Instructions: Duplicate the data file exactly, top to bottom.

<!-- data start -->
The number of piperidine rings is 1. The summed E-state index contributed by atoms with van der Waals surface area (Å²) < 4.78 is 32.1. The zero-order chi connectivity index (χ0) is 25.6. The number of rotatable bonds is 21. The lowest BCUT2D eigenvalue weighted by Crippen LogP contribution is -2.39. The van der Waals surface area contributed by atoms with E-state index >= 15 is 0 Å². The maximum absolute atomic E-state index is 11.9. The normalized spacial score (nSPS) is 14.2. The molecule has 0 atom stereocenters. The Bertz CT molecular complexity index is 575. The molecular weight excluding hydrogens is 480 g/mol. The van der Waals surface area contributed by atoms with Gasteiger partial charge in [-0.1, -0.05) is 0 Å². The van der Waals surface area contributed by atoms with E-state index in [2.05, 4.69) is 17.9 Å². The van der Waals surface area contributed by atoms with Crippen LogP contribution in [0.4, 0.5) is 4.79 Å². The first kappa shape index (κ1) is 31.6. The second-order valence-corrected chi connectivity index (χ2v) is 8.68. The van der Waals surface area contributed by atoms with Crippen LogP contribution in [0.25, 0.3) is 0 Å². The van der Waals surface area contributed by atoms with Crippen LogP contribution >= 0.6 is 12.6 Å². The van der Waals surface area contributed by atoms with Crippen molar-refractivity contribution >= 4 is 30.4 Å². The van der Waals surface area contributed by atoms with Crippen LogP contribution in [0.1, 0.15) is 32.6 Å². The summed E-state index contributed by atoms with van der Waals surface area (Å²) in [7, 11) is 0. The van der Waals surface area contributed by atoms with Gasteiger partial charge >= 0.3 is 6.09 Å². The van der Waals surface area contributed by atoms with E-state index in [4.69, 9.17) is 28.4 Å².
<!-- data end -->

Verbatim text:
The number of piperidine rings is 1. The summed E-state index contributed by atoms with van der Waals surface area (Å²) < 4.78 is 32.1. The zero-order chi connectivity index (χ0) is 25.6. The number of rotatable bonds is 21. The lowest BCUT2D eigenvalue weighted by Crippen LogP contribution is -2.39. The van der Waals surface area contributed by atoms with E-state index >= 15 is 0 Å². The maximum absolute atomic E-state index is 11.9. The normalized spacial score (nSPS) is 14.2. The molecule has 0 atom stereocenters. The Bertz CT molecular complexity index is 575. The molecular weight excluding hydrogens is 480 g/mol. The van der Waals surface area contributed by atoms with Gasteiger partial charge in [-0.1, -0.05) is 0 Å². The van der Waals surface area contributed by atoms with E-state index in [2.05, 4.69) is 17.9 Å². The van der Waals surface area contributed by atoms with Crippen LogP contribution in [0.4, 0.5) is 4.79 Å². The first kappa shape index (κ1) is 31.6. The second-order valence-corrected chi connectivity index (χ2v) is 8.68. The van der Waals surface area contributed by atoms with Crippen LogP contribution in [0.25, 0.3) is 0 Å². The van der Waals surface area contributed by atoms with Crippen LogP contribution >= 0.6 is 12.6 Å². The van der Waals surface area contributed by atoms with Crippen molar-refractivity contribution >= 4 is 30.4 Å². The van der Waals surface area contributed by atoms with Crippen LogP contribution in [0.1, 0.15) is 32.6 Å². The summed E-state index contributed by atoms with van der Waals surface area (Å²) in [7, 11) is 0. The van der Waals surface area contributed by atoms with Gasteiger partial charge >= 0.3 is 6.09 Å². The van der Waals surface area contributed by atoms with E-state index in [4.69, 9.17) is 28.4 Å².